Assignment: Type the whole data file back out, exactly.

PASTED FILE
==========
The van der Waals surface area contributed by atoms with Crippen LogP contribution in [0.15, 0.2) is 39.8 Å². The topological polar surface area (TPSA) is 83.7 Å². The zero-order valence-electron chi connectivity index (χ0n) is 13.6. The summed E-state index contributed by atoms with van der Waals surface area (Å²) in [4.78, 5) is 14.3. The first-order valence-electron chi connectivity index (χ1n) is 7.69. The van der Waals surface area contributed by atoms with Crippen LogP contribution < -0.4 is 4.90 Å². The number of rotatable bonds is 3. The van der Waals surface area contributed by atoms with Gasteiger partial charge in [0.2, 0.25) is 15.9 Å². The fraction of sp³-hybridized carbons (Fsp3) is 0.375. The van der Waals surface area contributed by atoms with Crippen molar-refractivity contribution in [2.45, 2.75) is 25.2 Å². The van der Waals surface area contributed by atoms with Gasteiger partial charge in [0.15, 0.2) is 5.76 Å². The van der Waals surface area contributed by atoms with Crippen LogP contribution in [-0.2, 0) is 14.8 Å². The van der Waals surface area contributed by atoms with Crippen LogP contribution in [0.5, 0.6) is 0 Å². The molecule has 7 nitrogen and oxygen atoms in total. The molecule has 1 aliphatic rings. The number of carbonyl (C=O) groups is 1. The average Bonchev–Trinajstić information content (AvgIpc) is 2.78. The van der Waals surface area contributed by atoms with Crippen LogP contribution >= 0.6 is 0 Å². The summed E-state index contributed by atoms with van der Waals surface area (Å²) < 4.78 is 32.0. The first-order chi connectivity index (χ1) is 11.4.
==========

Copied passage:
The van der Waals surface area contributed by atoms with Crippen LogP contribution in [0.15, 0.2) is 39.8 Å². The topological polar surface area (TPSA) is 83.7 Å². The zero-order valence-electron chi connectivity index (χ0n) is 13.6. The summed E-state index contributed by atoms with van der Waals surface area (Å²) in [4.78, 5) is 14.3. The first-order valence-electron chi connectivity index (χ1n) is 7.69. The van der Waals surface area contributed by atoms with Crippen LogP contribution < -0.4 is 4.90 Å². The number of rotatable bonds is 3. The van der Waals surface area contributed by atoms with Gasteiger partial charge in [0.2, 0.25) is 15.9 Å². The fraction of sp³-hybridized carbons (Fsp3) is 0.375. The van der Waals surface area contributed by atoms with Crippen molar-refractivity contribution in [2.45, 2.75) is 25.2 Å². The van der Waals surface area contributed by atoms with Gasteiger partial charge in [0.15, 0.2) is 5.76 Å². The van der Waals surface area contributed by atoms with Crippen LogP contribution in [-0.2, 0) is 14.8 Å². The van der Waals surface area contributed by atoms with Crippen LogP contribution in [0.5, 0.6) is 0 Å². The molecule has 7 nitrogen and oxygen atoms in total. The molecule has 1 aliphatic rings. The number of carbonyl (C=O) groups is 1. The average Bonchev–Trinajstić information content (AvgIpc) is 2.78. The van der Waals surface area contributed by atoms with Crippen LogP contribution >= 0.6 is 0 Å². The summed E-state index contributed by atoms with van der Waals surface area (Å²) < 4.78 is 32.0. The first-order chi connectivity index (χ1) is 11.4.